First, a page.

Current weather conditions can also be found on the National Weather Service website.

PROTECT YOUR PROPERTY

Flood Insurance

You do not need to live near water to be flooded. Every property in Maricopa County is at some risk of flooding, even those located outside floodplains. 

One in four flood insurance claims nationally are for properties in areas outside the mapped FEMA 100-year floodplains.

Flood damage is not covered by homeowners’ insurance policies.

Owners whose property is located in a regulated 100-year floodplain are required to purchase flood insurance if they have a federally-backed mortgage.

If you get flooded, don’t assume federal disaster assistance or other government funds will help you. Federal disaster assistance is available only if the President declares a disaster. Relief funds are a loan that must be paid back with interest.

More information on flood insurance


Dry Floodproofing

A dry floodproofed structure has been made watertight along the level where floodwaters could enter the structure. Applying waterproof membranes or other sealants to the exterior of structures and watertight shields for doors/ windows are an effective protection during a flood.

Wet Floodproofing

Some structures can be made from flood resistant materials and allow water to flow through during a large flood event. Barns or stables may be better suited for this as the lower portion of these structures are usually open.

sandbags

Emergency Floodproofing

In the event of flooding in areas where you have not had it before or need a quick way to divert flows away from valuable areas such as your home, there are emergency floodproofing techniques that can be deployed quickly to help prevent flooding. These techniques can be initiated on relatively short notice of potential flooding using stored or natural materials.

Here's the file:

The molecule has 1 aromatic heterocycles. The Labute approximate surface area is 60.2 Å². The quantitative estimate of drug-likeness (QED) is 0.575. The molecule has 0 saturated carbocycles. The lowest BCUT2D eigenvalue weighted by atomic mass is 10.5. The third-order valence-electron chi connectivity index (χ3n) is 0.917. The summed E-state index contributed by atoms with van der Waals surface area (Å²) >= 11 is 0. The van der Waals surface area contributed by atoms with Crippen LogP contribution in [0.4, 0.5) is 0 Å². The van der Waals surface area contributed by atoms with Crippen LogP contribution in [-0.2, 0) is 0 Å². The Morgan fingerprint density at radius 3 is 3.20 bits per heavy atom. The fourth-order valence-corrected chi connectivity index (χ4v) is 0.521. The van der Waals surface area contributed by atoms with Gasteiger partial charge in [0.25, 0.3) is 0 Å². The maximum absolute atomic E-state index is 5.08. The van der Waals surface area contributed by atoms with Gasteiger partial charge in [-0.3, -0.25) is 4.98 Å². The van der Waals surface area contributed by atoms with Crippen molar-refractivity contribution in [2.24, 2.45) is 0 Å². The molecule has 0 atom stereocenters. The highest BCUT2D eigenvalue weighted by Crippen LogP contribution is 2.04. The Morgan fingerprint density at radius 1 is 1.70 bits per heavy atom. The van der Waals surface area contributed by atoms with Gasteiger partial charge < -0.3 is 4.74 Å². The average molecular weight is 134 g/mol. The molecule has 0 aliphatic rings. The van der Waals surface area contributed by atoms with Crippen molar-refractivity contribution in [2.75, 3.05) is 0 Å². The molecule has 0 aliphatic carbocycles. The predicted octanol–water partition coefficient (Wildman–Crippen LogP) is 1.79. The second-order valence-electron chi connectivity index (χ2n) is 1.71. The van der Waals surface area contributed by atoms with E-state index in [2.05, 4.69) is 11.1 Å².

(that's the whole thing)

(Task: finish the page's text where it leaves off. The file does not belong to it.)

Sandbags can be used as temporary protection from flooding. When preparing sandbags, remember these tips:

  • Sandbags should be 1/2 to 2/3 full
  • Stack sandbags in a brick pattern 
  • Focus on the entrances areas of the house like front doors and low entrances

How to Use Sandbags to Protect Your Home (VIDEO)

Sandbag Map

COME BACK STRONGER

Storm Recovery

What steps that you should take if you recently experienced flooding?

Step 1

Call Your Insurance Company

  • Notify your insurer as soon as possible
  • Work with your insurer to determine the extent of your coverage
Step 2

Avoid Additional Risk

  • Check for visible structure damage
  • Contact your utility company if you suspect damage to your utilities
  • Turn off all water and electrical sources; DO NOT attempt to turn off electricity while standing in water. Get professional help!
Step3

Take Pictures

  • Fully document the damage before any repairs are made
Step 4

Protect Your Health and Remove The Water

  • Wear protective clothes: boots, gloves, mask etc.
  • Remove all contaminated food
  • Once you receive the ok from your insurer, pump the water
  • Sump pumps are available from most hardware stores for $150-$500
  • Wet vacs average $40-$130
  • Open doors and windows to all fresh air to circulate
step 5

Make Floodproofing a Priority When You Rebuild

  • Consider structural changes to your home
  • Add flood openings at the base of the structure or along walls
  • Elevate appliances like your AC unit or water heater

STORM RESOURCES